Active fishing in fall

Last modified: 9/14/2012 12:00:00 AM
Somehow, somewhere, someone tried to draw a line in the sand between "traditional" outdoor sports like hunting and fishing and "active outdoors" sports like hiking, paddling and camping. Utterly ridiculous.

I've been a hunter and a fisherman all my life. Many of the longest, most enjoyable hikes or paddling excursions I've ever taken have been while fishing. I began biking seriously, in large part, to reach more distant trout streams before I could drive. I imagine many of you are the same.

Now, fishing can get pretty sedentary. Sitting in a lawn chair beside a pond and watching a bobber float on the surface, or sitting in a motor boat and trolling, or even casting for fish is, well, sitting. But is hiking to a backcountry pond or walking and wading several miles of river any less active than the same hike if you weren't fishing? I don't think so.

A couple of weeks ago, for example, I fished for Atlantic salmon in the Petit Saguenay ( river in Quebec. When I booked my morning on the water with a guide, they asked me if I wanted to walk from pool to pool or take an ATV ... silly question.

I met my guide, Samuel Dalpe (who spoke excellent English) at 7 a.m., and we began our day with a three-mile hike up alongside the river. Yup, we walked three miles, in waders, before we ever made our first cast. The walking wasn't hard - we were on a good trail, but still ...

We started fishing at the top of the river and walked at least another three miles downstream. I say "at least" because we followed the twists and turn of the river downstream, fished through several pools more than once, and didn't get to walk on a nice trail - most of the time we were treading carefully on riverside rocks, which is much more tiring than just walking on a trail.

I'd guess, in all, we covered close to eight miles by the time we arrived back at our starting point. And, frankly, I felt like I'd walked a whole lot farther than that. Another couple of hours of fishing on two pools farther upstream (accessible with just a short walk from the cabin where we were staying) ended my day, and by the time I fell asleep to the sound of rushing water that night, I was ready to sleep through the night.

Who says fishing can't be an "active outdoors" sport? And with the water cooling, the fishing is going to get better for the next month or so. You just have to approach it the right way and look for ways to make it more active, healthier and more fun.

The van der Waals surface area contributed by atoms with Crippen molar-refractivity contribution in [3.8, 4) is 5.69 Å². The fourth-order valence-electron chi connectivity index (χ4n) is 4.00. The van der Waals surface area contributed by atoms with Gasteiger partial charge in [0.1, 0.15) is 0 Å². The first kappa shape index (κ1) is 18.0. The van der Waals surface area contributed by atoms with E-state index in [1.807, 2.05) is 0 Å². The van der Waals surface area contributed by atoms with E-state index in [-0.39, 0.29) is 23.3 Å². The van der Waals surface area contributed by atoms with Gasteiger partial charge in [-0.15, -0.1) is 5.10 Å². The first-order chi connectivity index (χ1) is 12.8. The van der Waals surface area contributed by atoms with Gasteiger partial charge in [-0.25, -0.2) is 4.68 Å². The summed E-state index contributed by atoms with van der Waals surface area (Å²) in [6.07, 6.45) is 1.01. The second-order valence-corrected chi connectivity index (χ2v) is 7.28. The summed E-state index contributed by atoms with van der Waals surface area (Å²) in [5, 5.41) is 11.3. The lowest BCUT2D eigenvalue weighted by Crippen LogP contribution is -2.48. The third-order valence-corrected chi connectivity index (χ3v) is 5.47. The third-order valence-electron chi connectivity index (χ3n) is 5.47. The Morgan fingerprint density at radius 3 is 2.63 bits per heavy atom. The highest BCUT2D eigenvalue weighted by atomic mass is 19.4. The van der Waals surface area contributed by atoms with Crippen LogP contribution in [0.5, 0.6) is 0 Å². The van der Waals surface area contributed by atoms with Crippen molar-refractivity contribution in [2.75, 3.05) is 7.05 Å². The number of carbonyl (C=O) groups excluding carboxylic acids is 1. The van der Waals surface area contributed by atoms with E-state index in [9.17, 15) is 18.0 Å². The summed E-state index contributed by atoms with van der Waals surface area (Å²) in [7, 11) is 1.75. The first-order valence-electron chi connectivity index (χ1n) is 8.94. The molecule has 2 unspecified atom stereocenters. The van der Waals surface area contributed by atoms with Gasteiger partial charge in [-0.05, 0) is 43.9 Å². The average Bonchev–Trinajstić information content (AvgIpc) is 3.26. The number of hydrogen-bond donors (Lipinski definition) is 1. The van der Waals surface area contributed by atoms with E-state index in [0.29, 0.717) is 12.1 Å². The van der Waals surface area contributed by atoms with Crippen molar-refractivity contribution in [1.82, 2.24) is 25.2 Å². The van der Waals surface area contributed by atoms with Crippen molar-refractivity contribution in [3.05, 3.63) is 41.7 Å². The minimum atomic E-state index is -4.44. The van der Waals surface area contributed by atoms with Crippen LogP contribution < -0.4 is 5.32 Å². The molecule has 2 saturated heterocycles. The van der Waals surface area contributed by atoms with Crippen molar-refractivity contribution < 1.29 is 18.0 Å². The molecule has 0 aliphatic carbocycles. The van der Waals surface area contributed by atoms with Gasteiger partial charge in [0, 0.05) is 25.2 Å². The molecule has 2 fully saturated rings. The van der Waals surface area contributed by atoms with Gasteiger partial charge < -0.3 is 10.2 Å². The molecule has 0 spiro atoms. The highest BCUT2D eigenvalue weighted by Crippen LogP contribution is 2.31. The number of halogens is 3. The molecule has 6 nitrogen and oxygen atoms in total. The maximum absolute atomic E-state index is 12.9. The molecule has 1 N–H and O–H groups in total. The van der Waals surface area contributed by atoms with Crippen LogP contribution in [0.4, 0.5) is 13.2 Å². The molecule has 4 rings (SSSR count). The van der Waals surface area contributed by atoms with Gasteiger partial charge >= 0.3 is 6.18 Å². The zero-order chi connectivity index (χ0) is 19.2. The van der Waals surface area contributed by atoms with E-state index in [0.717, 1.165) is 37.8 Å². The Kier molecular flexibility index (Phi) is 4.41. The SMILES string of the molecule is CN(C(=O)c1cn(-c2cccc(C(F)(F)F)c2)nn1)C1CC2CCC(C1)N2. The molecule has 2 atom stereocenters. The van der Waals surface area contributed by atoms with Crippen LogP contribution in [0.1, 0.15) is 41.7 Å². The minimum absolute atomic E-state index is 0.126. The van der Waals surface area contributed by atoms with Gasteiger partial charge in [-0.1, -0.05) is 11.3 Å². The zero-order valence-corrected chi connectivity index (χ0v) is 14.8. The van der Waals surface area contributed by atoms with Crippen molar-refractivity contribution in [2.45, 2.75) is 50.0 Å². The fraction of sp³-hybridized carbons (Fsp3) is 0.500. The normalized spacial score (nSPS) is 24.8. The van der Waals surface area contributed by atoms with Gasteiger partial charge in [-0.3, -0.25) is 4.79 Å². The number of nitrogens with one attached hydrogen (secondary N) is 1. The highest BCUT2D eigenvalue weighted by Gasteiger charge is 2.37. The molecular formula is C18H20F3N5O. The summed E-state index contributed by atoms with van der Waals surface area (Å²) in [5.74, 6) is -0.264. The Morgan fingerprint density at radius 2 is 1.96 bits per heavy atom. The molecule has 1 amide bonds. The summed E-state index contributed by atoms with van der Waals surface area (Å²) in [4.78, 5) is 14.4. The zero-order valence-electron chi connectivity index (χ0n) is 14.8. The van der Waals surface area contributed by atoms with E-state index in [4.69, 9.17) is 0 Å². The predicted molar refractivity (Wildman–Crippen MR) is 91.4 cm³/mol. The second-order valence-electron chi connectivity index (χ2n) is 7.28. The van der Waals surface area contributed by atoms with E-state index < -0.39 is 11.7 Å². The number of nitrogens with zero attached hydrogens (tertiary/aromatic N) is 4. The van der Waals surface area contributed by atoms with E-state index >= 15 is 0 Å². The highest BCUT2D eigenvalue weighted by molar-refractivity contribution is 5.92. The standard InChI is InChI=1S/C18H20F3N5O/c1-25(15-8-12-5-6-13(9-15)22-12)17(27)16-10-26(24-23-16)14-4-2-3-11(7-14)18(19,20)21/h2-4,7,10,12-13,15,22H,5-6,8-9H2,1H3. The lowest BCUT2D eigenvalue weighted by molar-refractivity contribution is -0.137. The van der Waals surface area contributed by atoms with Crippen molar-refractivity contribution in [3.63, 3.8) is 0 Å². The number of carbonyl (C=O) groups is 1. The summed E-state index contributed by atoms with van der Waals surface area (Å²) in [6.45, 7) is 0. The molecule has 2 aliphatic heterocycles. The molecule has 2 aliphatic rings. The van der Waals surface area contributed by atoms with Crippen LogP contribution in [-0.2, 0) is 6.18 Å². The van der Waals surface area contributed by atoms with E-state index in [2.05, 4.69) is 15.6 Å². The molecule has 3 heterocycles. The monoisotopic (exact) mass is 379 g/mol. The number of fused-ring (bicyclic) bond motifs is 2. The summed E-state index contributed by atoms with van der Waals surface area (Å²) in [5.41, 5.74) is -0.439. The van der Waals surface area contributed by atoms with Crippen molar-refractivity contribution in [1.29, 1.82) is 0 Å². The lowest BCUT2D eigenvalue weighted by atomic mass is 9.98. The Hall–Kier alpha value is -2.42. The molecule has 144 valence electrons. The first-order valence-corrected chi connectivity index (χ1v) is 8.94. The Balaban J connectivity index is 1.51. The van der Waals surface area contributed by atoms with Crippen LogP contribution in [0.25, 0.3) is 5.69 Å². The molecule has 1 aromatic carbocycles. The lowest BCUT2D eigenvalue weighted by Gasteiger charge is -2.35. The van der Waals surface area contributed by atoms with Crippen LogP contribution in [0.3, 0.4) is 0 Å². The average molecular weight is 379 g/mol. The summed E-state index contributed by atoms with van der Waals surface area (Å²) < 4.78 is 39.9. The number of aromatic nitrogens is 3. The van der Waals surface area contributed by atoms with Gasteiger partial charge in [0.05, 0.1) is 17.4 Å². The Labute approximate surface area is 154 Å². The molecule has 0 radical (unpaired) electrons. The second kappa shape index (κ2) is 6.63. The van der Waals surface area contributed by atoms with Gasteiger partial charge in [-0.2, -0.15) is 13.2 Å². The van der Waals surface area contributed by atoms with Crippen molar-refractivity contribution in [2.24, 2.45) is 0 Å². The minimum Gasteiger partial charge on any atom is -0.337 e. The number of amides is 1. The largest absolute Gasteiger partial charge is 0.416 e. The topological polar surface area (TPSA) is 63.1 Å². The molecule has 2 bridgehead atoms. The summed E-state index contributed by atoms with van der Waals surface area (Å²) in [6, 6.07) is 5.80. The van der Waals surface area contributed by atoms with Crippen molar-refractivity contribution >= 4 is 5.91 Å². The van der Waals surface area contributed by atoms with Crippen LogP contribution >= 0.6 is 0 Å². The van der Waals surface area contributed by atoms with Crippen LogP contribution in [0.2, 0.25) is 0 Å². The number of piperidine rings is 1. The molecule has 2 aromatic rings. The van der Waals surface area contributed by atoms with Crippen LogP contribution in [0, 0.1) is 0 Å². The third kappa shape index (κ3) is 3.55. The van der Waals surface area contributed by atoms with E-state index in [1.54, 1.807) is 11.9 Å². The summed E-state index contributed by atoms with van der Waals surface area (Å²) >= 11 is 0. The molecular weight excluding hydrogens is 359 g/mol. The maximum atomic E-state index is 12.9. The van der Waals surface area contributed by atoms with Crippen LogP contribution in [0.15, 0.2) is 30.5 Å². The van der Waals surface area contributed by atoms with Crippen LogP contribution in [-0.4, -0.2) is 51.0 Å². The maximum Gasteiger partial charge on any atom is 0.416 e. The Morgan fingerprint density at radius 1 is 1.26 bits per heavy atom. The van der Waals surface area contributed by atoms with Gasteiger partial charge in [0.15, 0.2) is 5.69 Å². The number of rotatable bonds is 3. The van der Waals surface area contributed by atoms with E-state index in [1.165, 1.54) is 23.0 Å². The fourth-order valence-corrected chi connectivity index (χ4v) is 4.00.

Life isn't a spectator sport. Get out and enjoy!

 Active angling in Vermont

My son Justin lives in Stowe, Vt., and has been bitten hard by the fishing bug. One might say he's tipped over the edge into complete obsession - a good thing, in my worldview. His main quest this summer has been to catch a big trout, one measured in pounds, not inches. He's been out every evening after work, plying his local ponds and steams, but it's been a rough summer for trout fishermen in Vermont and elsewhere in New England, with low, warm water. Despite that, he's landed and released some very nice fish, but not the really big trout he's been looking for.

With that in mind, I recently booked an evening of trout fishing for the two of us with guide John Synnott of Stream and Brook Fly Fishing ( Hiring a guide for a few hours to show you new waters can be money well spent, and I was hoping Justin would see some new spots and learn some new techniques as we shared time together on the water.

John is easygoing and personable and really, really knows his stuff. When I told him we weren't afraid of walking, you could hear him getting excited. We met him near Otter Creek, which flows north along the western foothills of the Green Mountains into Lake Champlain. Thunderstorms the day before had raised and cooled the water enough to wake the trout up from their summer stupor.

We started with a long walk to reach an area where few other people fish. In fact, we didn't see any other anglers until we were almost back to the car. That's another advantage of being willing to exercise for your angling - the farther you walk from a road, the fewer people you see.

Over the course of our evening, we probably walked three miles or a little more, much of that scrambling over streamside rocks or wading in knee-deep to waist-deep water in strong currents. My legs felt it.

I caught and released five nice trout and couple of smallmouth bass; Justin fished hard and caught more fish than I did, including one gorgeous rainbow that must have been close to 16 inches. The fish were a bonus to a great afternoon spent hiking and listening to the voice of a beautiful river in a beautiful spot.

 Walking and wading

Unfortunately, an invasive algae, Didymosphenia geminate, more commonly known as Didymo or, poetically "Rock Snot," has made its way into some waters in New England and Quebec. To prevent the spread of this infection, Vermont and other places now ban the use of felt soles on wading boots. The porous felt absorbs and holds water, giving hitchhikers a free ride to new waters.

Hiking and wading has always been hard on felt soles - they wear out quickly. So the new wading boots with soft rubber soles and, usually, metal cleats, are a better choice anyway. The best I've found are made by Korkers ( They offer excellent support for real hiking and come with interchangeable soles.

(Tim Jones can be reached at


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